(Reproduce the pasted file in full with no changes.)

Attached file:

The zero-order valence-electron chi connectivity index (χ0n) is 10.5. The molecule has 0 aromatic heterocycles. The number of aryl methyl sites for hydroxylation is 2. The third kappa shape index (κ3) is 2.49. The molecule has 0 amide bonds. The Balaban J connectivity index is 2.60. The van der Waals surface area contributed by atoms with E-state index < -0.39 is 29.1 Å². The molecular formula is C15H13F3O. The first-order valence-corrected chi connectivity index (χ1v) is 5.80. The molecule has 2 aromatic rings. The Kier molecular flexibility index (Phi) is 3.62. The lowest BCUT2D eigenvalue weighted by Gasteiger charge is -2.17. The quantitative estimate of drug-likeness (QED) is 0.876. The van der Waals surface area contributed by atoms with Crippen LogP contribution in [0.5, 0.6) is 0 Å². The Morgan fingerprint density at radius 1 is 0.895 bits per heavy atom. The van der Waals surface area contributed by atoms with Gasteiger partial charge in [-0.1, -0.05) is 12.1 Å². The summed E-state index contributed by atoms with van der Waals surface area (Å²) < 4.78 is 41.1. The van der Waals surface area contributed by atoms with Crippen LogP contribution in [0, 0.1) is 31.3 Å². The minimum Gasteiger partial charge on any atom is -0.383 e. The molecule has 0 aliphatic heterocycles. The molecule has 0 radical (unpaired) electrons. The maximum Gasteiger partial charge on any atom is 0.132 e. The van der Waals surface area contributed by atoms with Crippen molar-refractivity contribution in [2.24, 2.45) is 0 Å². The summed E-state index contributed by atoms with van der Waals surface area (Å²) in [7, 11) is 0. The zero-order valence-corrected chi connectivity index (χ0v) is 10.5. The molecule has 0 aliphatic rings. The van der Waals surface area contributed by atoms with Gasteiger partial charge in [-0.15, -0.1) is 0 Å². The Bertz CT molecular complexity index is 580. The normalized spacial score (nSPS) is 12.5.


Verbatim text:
The zero-order valence-electron chi connectivity index (χ0n) is 10.5. The molecule has 0 aromatic heterocycles. The number of aryl methyl sites for hydroxylation is 2. The third kappa shape index (κ3) is 2.49. The molecule has 0 amide bonds. The Balaban J connectivity index is 2.60. The van der Waals surface area contributed by atoms with E-state index < -0.39 is 29.1 Å². The molecular formula is C15H13F3O. The first-order valence-corrected chi connectivity index (χ1v) is 5.80. The molecule has 2 aromatic rings. The Kier molecular flexibility index (Phi) is 3.62. The lowest BCUT2D eigenvalue weighted by Gasteiger charge is -2.17. The quantitative estimate of drug-likeness (QED) is 0.876. The van der Waals surface area contributed by atoms with Crippen LogP contribution in [0.5, 0.6) is 0 Å². The Morgan fingerprint density at radius 1 is 0.895 bits per heavy atom. The van der Waals surface area contributed by atoms with Gasteiger partial charge in [-0.1, -0.05) is 12.1 Å². The summed E-state index contributed by atoms with van der Waals surface area (Å²) < 4.78 is 41.1. The van der Waals surface area contributed by atoms with Crippen LogP contribution in [0, 0.1) is 31.3 Å². The minimum Gasteiger partial charge on any atom is -0.383 e. The molecule has 0 aliphatic heterocycles. The molecule has 0 radical (unpaired) electrons. The maximum Gasteiger partial charge on any atom is 0.132 e. The van der Waals surface area contributed by atoms with Crippen molar-refractivity contribution in [2.24, 2.45) is 0 Å². The summed E-state index contributed by atoms with van der Waals surface area (Å²) in [7, 11) is 0. The zero-order valence-corrected chi connectivity index (χ0v) is 10.5. The molecule has 0 aliphatic rings. The van der Waals surface area contributed by atoms with Gasteiger partial charge in [-0.15, -0.1) is 0 Å². The Bertz CT molecular complexity index is 580. The normalized spacial score (nSPS) is 12.5.